This week in Washington, John Block is reporting on the European Trade Agreement with the United States (TTIP) that is still in the process of negotiation. Should the agreement succeed in passing through both ends of the government, it will be considered an incredible win for agriculture. Recent changes in European legislation, however, are making the success of the agreement increasingly difficult.
Last month, two-thirds of the countries in the European Union(EU) filed applications to opt out of cultivating crops that have been genetically modified(GM). Should the applications be approved, farmers will not be allowed to grow GM crops, and there is a possibility that GM crops may not be legally imported into those countries. These applications were filed after the European Food Safety Authority (EFSA) had certified the safety of GM crops and cleared them for cultivation in the EU.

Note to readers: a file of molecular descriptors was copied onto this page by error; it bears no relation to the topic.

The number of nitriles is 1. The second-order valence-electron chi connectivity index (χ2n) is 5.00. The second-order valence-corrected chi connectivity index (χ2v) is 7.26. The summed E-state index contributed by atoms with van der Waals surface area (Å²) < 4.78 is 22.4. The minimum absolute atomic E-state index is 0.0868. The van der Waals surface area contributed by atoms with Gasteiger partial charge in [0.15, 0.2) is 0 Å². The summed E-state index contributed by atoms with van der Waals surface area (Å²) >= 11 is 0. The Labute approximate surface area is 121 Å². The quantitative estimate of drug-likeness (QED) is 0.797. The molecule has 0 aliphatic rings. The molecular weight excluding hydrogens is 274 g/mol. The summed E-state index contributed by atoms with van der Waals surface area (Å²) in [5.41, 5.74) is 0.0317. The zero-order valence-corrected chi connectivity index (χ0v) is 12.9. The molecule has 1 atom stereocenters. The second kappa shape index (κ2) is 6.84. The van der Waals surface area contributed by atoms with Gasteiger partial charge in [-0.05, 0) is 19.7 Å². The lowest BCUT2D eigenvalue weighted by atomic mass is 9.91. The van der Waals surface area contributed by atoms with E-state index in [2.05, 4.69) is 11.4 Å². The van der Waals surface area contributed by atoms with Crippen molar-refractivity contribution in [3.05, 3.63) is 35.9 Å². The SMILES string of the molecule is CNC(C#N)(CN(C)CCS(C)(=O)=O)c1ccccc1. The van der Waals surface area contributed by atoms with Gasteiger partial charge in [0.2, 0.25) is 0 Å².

GM crops have been in commercial use for 20 plus years, and boast an impeccable safety record thus far. They have been shown to boost farmers’ incomes, reduce consumer prices, and increase both crop yield and farming efficiency per acre. Last year, 28 countries around the world grew GM crops on over 181 million hectares, and they were grown by 18 million farmers. Globally, GM crops have increased yields by 22% and decreased pesticide use by 37%.
In his broadcast, Block reads a quote from an EU Report on GMO biosafety: “The main conclusion to be drawn from the efforts of more than 130 research projects, covering a period of more than 25 years of research, and involving more than 500 independent research groups, is that biotechnology and in particular GMOs, are not more risky than conventional plant breeding.”
Listen to the full Report here:
John Block Reports from Washington-European Trade Deal